The immediate import of the Supreme Court’s decision seems to be that the two companies in question, Hobby Lobby and Conestoga Wood, should receive the same accommodation afforded religious non-profits; namely, their female employees will have the contraceptive services objected to by the companies covered by the insurance company covering or administering their plans.
Author Archives: Mark Silk
About Mark Silk
Mark Silk graduated from Harvard College in 1972 and earned his Ph.D. in medieval history from Harvard University in 1982. After teaching at Harvard in the Department of History and Literature for three years, he became editor of the Boston Review.
In 1987 he joined the staff of the Atlanta Journal-Constitution, where he worked variously as a reporter, editorial writer and columnist.
In 1996 he became the founding director of the Leonard E. Greenberg Center for the Study of Religion in Public Life at Trinity College and in 1998 founding editor of Religion in the News, a magazine published by the Center that examines how the news media handle religious subject matter. In 2005, he was named director of the Trinity College Program on Public Values, comprising both the Greenberg Center and a new Institute for the Study of Secularism in Society and Culture directed by Barry Kosmin. In 2007, he became Professor of Religion in Public Life at the College.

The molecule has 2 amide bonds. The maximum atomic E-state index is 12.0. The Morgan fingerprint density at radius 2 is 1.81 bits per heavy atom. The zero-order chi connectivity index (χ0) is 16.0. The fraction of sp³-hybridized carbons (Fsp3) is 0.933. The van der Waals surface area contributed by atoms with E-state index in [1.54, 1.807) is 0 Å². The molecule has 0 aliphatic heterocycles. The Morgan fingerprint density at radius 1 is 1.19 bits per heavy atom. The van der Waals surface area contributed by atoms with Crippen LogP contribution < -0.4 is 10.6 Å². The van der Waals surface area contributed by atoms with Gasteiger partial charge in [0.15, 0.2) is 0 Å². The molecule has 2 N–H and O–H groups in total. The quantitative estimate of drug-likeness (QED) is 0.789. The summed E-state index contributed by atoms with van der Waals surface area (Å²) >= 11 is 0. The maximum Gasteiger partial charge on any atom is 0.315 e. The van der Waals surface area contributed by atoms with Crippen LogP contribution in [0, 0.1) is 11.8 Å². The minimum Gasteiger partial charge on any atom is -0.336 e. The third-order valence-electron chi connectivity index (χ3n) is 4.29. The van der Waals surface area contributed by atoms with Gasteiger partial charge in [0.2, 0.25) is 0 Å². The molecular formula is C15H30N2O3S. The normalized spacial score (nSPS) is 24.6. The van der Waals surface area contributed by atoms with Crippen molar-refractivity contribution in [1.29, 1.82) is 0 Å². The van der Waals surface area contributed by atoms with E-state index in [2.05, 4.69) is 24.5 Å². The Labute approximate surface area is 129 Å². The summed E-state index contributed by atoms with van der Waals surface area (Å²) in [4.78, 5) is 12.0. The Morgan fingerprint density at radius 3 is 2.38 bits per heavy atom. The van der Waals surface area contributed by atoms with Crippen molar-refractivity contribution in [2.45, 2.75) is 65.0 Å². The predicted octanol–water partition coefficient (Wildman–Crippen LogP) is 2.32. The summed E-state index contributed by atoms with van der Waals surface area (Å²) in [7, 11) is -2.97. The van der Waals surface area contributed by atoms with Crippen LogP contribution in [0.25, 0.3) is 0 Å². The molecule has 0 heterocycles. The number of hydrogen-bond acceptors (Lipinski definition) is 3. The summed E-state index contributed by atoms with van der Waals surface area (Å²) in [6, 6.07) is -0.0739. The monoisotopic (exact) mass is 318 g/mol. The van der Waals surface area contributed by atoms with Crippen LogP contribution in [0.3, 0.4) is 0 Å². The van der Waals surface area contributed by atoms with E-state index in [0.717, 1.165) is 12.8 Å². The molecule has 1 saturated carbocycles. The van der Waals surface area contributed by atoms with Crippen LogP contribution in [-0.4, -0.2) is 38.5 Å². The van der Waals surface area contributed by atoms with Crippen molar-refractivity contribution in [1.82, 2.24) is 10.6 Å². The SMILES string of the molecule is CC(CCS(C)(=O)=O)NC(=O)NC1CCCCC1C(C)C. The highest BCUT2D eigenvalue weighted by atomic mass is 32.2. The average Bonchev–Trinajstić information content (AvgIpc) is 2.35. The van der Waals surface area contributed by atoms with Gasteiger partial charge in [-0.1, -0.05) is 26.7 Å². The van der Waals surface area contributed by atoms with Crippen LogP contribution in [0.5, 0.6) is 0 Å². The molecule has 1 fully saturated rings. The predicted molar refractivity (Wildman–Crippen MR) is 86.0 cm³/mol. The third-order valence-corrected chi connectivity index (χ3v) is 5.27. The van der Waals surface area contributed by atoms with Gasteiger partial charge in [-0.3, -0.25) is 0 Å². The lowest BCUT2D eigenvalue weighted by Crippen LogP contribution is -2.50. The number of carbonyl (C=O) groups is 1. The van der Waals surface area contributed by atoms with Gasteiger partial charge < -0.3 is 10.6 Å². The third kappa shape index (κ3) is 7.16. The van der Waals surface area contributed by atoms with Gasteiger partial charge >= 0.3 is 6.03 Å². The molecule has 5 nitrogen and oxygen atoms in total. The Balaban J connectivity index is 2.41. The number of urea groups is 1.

Professor Silk is the author of "Spiritual Politics: Religion and America Since World War II" and "Unsecular Media: Making News of Religion in America." He is co-editor of "Religion by Region," an eight-volume series on religion and public life in the United States, and co-author of "The American Establishment," "Making Capitalism Work," and "One Nation Divisible: How Regional Religious Differences Shape American Politics." He inaugurated "Spiritual Politics" in 2007.
So argues New York Times conservative columnist Ross Douthat proposes and you know what? He’s right.
Earlier this month, I took exception to a Washington Post map purporting to show the second largest religious tradition (after Christianity) in each state of the Union. But maybe I was wrong about the Bahá’ís in South Carolina.
It’s understandable that the organized Jewish community would be angry and dismayed at last Friday’s narrow vote by the General Assembly of the Presbyterian Church (USA) to divest from three U.S. companies that allegedly aid in the repression of Palestinians. But the resolution is actually a blow to anti-Israel advocates.
Let’s hear it for the United States Patent and Trademark Office, which today cancelled the Washington Redskins’ six trademark registrations as “disparaging to Native Americans.”
Last week, 90 organizations on the separationist side of church-state politics asked Attorney General Eric Holder to renounce the Bush Administration’s position that faith-based organizations (FBOs) can discriminate religiously in hiring for government-funded programs. What provoked the request was discovery of a Department of Justice (DOJ) memo in which the Obama Administration for the first time declares the Bush position to be federal policy.